The SEC: A Double-Edged Sword
The partial government shutdown has caused a ripple effect that has been felt through various government branches, and although some sectors such as Social Security, Medicare and the U.S. Postal Service are still in service, other departments such as the Security Exchange Commission (SEC) — run by Jay Clayton —have shut down. According to their official website, sec.gov, the SEC’s mission is to “protect investors, promote fairness in the securities markets, and share information about companies and investment professionals to help investors make informed decisions and invest with confidence.”
But what role does the SEC really play, anyway? What’s its importance? When a company decides “to go public,” it will launch an Initial Public Offering (IPO), with the goal being to raise capital, by selling pieces of their company, known as “shares.” Within that long procedure, companies must be extensively vetted to ensure that the information listed in the documents is accurate. The SEC will then issue a document called an S-1, which details what the company is doing and why. The SEC will then take a few months to conduct further diligence, and will eventually approve or deny the motion. After receiving approval, the company will then choose an exchange — such as the New York Stock Exchange — on which to trade. Once listed publicly, anyone can buy or sell as many shares as they please.
But is the SEC’s involvement in the economy really beneficial?
The SEC’s heavy hand is both beneficial and detrimental. On one hand, the SEC works tirelessly to regulate the market to prevent fraud. This includes a free, detailed database (named EDGAR) which is accessible to everyone. Investors can analyze companies’ balance sheets, income and cash flow statement, and formulate theses regarding the future movement of a given company’s stock. Additionally, because the SEC is a government-funded organization, it plays an essential role in stabilizing the economy. Lastly, in an effort to establish a fair-trading market, the SEC began awarding settlements to “whistleblowers” or informants, who reported illegal activity. According to their website, the SEC has awarded over $262 million to 53 whistleblowers since 2012.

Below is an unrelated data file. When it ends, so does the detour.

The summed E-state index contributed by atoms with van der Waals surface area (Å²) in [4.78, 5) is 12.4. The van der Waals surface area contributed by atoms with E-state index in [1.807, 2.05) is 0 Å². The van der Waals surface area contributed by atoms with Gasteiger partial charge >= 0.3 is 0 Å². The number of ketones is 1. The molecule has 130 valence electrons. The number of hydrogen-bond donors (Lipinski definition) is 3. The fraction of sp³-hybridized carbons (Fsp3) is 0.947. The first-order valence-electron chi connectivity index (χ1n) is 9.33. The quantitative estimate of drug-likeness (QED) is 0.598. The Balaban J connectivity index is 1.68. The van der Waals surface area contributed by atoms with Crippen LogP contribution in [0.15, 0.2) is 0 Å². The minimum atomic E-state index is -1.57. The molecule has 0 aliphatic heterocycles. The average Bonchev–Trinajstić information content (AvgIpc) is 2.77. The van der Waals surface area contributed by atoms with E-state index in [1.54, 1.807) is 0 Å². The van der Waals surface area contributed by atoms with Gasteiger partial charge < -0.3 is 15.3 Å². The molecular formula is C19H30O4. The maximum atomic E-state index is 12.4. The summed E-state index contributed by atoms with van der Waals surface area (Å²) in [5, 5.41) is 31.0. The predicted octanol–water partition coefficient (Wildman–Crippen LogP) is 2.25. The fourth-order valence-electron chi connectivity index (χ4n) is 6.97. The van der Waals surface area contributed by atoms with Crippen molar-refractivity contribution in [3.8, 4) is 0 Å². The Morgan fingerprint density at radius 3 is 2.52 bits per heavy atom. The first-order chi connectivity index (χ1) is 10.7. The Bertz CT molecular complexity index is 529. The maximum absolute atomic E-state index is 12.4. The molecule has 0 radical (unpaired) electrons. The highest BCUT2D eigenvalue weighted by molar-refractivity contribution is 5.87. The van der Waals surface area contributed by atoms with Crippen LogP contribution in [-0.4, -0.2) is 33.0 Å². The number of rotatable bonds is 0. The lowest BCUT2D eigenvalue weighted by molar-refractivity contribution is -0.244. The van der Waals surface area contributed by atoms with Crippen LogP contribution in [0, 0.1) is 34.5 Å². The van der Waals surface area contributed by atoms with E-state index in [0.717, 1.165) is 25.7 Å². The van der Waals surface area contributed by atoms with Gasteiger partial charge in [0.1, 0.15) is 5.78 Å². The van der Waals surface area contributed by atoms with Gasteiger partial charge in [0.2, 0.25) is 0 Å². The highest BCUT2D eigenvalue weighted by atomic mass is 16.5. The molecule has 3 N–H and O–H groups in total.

On the other side, many corporations, financial institutions, and investors in particular, view the SEC as too powerful and controlling. Companies must spend countless hours and allocate significant resources to fulfill the SEC’s mandated quarterly, annual and other filings. If the SEC suspects that securities are being bought or sold with nonpublic information, or insider trading, a ban is imposed. Until the ban is lifted, a process called suspended trading is in place. This process can be burdensome for a company, hurting both the stock price and reputation of a company. Furthermore, scheduling a hearing with the SEC can be a lengthy process.
Even when the SEC does flex its muscles and exerts its power, some argue that its punishments are oftentimes too lenient; following the Great Recession, only one banker went to prison! A more current example is that after Tesla CEO Elon Musk falsely announced that he would be taking Tesla private, increasing the stock price by over 10 percent in one day; the SEC was outraged. This “outrage” led them fining the billionaire a mere $20 million and forcing him to cede his Tesla Chairmanship. Many felt that the punishment did not fit crime, and that this was merely “a slap on the wrist.”
SEC involvement in our markets is a necessary evil; the agency is almost like an overprotective parent that must monitor its many millions of children. Although the United States encourages a free-trade market, basic guidelines must be created to ensure this possibility. Without the SEC, companies could mislead countless investors, and the rate of fraud would dramatically increase. Even though the SEC’s policies can be frustrating at times, at the end of the day the benefits outweigh the detriments. Despite the controversy surrounding the importance of the SEC, one thing is clear: The SEC is the best possible way to monitor public companies and their investors.
Photo Credit: Wikimedia Commons
Photo Credit: Jay Clayton, Head of the SEC